February 15, 2018 / 8:54 AM / 9 months ago

UPDATE 3-Expansion pushes Norwegian Air to larger than expected loss

* Airline makes a loss in last quarter of 2017

* CEO hopes to turn a profit in 2018

* Trying to crack transatlantic market with low-cost model (Adds share price, investment outlook)

By Joachim Dagenborg

OSLO, Feb 15 (Reuters) - Budget carrier Norwegian Air suffered a worse than expected loss in the last three months of 2017 and ate into its cash reserves as the cost of expansion weighed.

Unlike other budget airlines that focus on shorter routes, Norwegian is trying to crack the transatlantic market by undercutting established rivals but faces pressures to control costs and shore up its balance sheet to weather competition.

The company swung to a net loss of 919 million Norwegian crowns ($118 million) from a year-ago profit of 197 million crowns, while analysts in a Reuters poll anticipated a quarterly loss of 598 million.

“We are not at all satisfied with the 2017 results,” Chief Executive Bjoern Kjos said, while adding that major investments made in 2017 had put the company on course for growth.

“We truly hope 2017 will be the last year with loss. We are very optimistic for 2018. Bookings are looking good and cost is on track,” he told a news conference.

The company’s shares were down 6.4 percent at 0828 GMT. It was the worst performing stock on an Oslo bourse up 1.10 percent.

The full-year net loss came in at 299 million crowns, down from a profit of 1.14 billion in 2016. In three months, the firm’s cash liquidity reduced by 27 percent to 4.04 billion crowns.

A profit for the coming year would be better than most analysts have expected, with participants in the Reuters poll on average forecasting a net loss of 690 million crowns for 2018.

Norwegian Air maintained expectations for 40 percent capacity growth in 2018.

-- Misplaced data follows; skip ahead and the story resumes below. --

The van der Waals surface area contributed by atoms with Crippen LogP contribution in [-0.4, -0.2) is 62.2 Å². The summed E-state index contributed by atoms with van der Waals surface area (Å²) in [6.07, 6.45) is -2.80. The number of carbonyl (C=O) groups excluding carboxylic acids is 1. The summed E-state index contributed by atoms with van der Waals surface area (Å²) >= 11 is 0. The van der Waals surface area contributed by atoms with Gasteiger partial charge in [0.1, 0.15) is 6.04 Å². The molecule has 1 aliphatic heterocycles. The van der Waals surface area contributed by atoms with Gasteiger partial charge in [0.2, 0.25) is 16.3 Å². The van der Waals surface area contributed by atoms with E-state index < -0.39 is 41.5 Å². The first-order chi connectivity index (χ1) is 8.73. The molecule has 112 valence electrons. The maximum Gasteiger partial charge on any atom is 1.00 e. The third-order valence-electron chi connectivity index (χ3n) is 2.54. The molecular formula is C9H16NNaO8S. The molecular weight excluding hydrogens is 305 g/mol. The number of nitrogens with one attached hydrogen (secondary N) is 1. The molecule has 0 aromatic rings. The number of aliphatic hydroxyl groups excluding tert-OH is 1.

The airline has embarked on an ambitious expansion plan, buying more than 200 new fuel-efficient jets yet investors worry its drive to put more passengers on more planes is pushing up costs quickly without producing higher returns.

Norwegian’s fate rests on the still unproven strategy of adapting the success of low-cost short-haul travel to long-haul routes, as well as making a parallel bet on leasing out jets to rival carriers pay off.

After launching its London-to-Buenos Aires flight this week, Norwegian said on Tuesday it plans to introduce more routes to South America, as well as adding more destinations in the United States and Asia in coming years.

While Norwegian expects to add 25 aircraft to its fleet in 2018, it has also initiated a process to sell older planes and thus reduce its capital expenditure commitments.

The company’s gross capex for 2018 is now seen at $1.9 billion, down from $2.1 billion seen in October. In 2019, the company plans gross capex of $2.6 billion, but the net numbers will be lower as older aircraft are sold, the company added. ($1 = 7.7617 Norwegian crowns) (Additional reporting by Ole Petter Skonnord, writing by Terje Solsvik; Editing by Sherry Jacob-Phillips and Keith Weir)

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